ABLE accounts can provide value for clients with disabilitiesBy: NATP Research
January 12, 2021

Living with a disability can come with additional expenses, as your clients with disabilities will already tell you. Achieving a Better Life Experience (ABLE) accounts are used to help pay for qualified disability-related expenses but must meet the requirements of §529A. The Achieving a Better Life Experience Act (ABLE Act) allows states to create ABLE programs. ABLE accounts can be established in any state, not just the state of residency.

Here are some key things people should know about these accounts to help you better meet the needs of your clients in the 2021 tax season:

Account eligibility

ABLE accounts may be established for those whose blindness or disability occurred before age 26. To be eligible for an ABLE account, either of the following can apply:

  • You are entitled to benefits based on blindness or disability under Title II or XVI of the Social Security Act.
  • You file a disability certification under the rules of your qualified ABLE program, which will include information regarding your diagnosis relating to your relevant impairment or impairments signed by a licensed physician.
    • You must certify one of the following:
      • You have a medically determinable physical or mental impairment which results in marked and severe functional limitations, which (a) can be expected to result in death, or (b) lasted or can be expected to last for a continuous period of not less than 12 months.
      • You are blind within the meaning of section 1614(a) (2) of the Social Security Act and the disability or blindness occurred before the date the individual reached age 26.

Annual contribution limit

The limit remains $15,000 in 2020 and 2021 (annual contributions are limited to the value of the gift tax exclusion) and excess contributions are subject to a 6% excise tax if a corrective distribution of the excess contribution is not made within the tax year. For tax years 2018-2025, once the overall contribution limit is reached ($15,000 for 2020), certain employed ABLE account beneficiaries may make an additional contribution up to the lesser of these amounts:

  • The designated beneficiary’s compensation for the tax year; or
  • The federal poverty line for a one-person household for the prior year. For 2020 contributions, the poverty line for a one-person household is $12,490 in the continental U.S., $15,600 in Alaska and $14,380 in Hawaii.

Saver’s credit

ABLE account designated beneficiaries may now be eligible to claim the saver’s credit for a percentage of their contributions. The beneficiary claims the credit on Form 8880, Credit for Qualified Retirement Savings Contributions. The maximum savers credit is $1,000 ($2,000 contribution x 50% credit percentage) and an eligible lower-income taxpayer can claim up to $2,000 of retirement savings contributions. The saver’s credit is a non-refundable credit available to individuals who meet these three requirements:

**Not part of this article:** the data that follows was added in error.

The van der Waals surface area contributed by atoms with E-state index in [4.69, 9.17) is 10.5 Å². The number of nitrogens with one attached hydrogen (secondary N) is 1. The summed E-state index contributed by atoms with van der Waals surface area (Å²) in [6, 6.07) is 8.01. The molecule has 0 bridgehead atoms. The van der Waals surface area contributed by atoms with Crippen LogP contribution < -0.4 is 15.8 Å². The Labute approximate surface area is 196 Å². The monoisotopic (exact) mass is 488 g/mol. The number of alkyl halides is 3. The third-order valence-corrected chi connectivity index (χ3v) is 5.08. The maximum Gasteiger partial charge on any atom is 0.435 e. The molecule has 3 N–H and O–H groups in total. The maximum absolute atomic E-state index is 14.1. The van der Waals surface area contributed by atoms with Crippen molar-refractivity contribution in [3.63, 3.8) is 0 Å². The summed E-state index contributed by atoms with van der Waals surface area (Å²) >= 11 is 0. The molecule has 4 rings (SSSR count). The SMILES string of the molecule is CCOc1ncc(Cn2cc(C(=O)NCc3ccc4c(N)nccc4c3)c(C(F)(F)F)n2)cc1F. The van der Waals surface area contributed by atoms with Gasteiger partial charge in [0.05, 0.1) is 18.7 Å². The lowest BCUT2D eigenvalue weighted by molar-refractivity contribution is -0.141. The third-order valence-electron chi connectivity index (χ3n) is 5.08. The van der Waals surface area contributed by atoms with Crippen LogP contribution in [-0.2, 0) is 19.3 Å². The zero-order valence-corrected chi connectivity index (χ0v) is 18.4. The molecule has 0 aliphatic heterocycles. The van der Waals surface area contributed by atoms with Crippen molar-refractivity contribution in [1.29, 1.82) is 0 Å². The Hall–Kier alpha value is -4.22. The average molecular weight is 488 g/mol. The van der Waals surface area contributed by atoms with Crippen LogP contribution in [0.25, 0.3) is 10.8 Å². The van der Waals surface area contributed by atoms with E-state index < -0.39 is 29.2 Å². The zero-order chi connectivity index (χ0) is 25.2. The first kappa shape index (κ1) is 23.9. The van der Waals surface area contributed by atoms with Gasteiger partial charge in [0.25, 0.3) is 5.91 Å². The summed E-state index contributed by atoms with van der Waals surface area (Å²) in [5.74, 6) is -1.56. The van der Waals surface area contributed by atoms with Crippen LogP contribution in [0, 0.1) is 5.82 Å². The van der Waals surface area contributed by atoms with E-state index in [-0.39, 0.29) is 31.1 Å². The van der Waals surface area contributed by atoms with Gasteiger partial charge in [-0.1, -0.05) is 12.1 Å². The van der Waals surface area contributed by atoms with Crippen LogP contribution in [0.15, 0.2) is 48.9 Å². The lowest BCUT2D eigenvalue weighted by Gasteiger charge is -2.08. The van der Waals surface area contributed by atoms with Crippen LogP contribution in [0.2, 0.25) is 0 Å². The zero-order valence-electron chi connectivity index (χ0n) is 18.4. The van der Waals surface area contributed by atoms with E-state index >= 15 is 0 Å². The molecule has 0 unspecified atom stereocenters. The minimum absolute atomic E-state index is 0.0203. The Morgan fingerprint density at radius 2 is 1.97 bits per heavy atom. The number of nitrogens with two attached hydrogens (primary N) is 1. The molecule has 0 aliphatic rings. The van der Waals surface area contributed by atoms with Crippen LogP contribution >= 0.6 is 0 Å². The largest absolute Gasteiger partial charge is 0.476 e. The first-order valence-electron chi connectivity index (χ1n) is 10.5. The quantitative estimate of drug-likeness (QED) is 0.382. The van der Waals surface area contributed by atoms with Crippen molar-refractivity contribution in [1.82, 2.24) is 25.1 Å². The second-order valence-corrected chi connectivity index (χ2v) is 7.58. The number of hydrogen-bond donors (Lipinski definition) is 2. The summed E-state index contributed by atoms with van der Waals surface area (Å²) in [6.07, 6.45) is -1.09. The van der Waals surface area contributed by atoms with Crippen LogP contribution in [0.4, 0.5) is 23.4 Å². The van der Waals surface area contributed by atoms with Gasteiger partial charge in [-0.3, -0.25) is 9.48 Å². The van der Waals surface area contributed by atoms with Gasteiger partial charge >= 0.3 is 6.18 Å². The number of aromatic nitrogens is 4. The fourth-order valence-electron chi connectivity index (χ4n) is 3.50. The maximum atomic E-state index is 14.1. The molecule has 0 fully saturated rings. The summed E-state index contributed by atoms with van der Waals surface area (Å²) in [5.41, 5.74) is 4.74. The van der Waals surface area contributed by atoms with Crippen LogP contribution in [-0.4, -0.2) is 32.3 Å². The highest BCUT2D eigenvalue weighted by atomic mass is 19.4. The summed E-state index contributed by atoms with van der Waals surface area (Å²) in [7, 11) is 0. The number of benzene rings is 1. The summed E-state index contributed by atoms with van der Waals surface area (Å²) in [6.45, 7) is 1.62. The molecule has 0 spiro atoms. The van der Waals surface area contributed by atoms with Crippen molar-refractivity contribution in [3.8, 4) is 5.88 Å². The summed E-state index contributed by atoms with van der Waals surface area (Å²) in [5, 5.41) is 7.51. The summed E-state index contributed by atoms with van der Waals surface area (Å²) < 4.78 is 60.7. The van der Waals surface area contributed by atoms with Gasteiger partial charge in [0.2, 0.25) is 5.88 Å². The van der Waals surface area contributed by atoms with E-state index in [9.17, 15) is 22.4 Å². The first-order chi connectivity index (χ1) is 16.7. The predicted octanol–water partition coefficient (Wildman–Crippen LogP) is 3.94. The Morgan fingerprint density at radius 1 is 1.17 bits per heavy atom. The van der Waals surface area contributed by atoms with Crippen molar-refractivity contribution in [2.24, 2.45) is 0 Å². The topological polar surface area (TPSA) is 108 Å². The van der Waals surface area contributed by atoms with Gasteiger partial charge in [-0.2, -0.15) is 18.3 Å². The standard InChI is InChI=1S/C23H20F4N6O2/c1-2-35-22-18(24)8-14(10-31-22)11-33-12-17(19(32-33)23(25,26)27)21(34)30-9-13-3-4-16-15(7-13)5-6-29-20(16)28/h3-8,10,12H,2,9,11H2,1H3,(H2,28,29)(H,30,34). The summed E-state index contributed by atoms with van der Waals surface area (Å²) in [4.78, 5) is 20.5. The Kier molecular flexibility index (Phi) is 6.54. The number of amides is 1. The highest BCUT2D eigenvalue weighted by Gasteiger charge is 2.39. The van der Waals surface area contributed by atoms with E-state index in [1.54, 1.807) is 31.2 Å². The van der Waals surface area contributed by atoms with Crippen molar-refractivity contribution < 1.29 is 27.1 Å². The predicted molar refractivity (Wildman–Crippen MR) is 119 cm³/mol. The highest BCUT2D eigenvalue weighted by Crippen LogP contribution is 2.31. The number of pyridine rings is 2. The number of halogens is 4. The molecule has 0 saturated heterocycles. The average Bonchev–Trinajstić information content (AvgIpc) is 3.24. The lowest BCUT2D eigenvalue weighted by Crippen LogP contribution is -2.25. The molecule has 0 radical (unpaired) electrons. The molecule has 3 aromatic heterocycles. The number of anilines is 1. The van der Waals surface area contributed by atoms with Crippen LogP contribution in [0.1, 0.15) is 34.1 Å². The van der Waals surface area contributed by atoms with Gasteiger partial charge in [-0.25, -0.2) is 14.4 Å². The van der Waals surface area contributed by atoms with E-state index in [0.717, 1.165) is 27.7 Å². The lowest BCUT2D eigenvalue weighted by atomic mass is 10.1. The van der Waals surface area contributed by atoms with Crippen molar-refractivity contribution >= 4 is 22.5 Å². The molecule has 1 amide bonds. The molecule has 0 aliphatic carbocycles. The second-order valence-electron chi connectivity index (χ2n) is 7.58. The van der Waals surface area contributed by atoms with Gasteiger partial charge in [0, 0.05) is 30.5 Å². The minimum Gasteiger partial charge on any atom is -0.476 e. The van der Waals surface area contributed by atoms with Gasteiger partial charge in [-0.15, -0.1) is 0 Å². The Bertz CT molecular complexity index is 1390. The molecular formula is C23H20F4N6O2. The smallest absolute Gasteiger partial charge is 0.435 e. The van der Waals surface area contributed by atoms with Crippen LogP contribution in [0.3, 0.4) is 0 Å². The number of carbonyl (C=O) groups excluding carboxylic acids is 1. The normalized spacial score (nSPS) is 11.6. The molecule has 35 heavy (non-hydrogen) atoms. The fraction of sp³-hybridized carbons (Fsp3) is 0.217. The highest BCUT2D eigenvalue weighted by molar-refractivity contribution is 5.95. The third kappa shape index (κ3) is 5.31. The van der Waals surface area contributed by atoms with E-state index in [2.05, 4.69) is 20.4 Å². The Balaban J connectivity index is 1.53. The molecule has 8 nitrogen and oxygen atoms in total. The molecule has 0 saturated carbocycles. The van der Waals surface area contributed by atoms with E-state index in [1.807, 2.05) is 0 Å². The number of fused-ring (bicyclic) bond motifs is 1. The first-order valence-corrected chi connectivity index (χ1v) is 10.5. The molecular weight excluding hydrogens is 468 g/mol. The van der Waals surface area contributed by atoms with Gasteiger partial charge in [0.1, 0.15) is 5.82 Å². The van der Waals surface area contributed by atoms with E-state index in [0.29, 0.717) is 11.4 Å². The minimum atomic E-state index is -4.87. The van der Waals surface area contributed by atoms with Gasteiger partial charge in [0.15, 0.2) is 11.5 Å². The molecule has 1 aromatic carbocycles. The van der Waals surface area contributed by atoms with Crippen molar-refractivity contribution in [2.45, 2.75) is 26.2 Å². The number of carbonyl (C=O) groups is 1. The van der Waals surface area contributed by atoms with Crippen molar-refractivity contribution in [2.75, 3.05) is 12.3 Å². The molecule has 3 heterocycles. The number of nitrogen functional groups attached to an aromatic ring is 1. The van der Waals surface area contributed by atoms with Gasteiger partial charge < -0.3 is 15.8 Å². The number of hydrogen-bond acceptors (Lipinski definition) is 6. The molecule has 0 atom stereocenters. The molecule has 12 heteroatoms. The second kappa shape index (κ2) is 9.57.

• Are at least 18 years old at the close of the taxable year
  • Are not a dependent or full-time student
  • Meet the income requirements

Rollovers and transfers from Section 529 plans

Families may now roll over funds from a 529 plan to another family member’s ABLE account. The ABLE account must be for the same beneficiary as the 529 account or for a member of the same family as the 529 account holder. Rollovers from a section 529 plan count toward the annual contribution limit.

For example, the $15,000 annual contribution limit would be met by parents contributing $10,000 to their child’s ABLE account and rolling over $5,000 from a 529 plan to the same ABLE account.

Qualified disability expenses

States can offer ABLE accounts to help people who become disabled before age 26 or their families pay for disability-related expenses. Qualified expenses can include education, housing, transportation, employment training and support, assistive technology and personal support services, health, prevention and wellness services, financial management and administrative services, legal fees, expenses for oversight and monitoring, and funeral and burial expenses.

Though contributions aren’t deductible for federal tax purposes, distributions, including earnings, are tax-free to the beneficiary, as long as they are used to pay qualified disability expenses.

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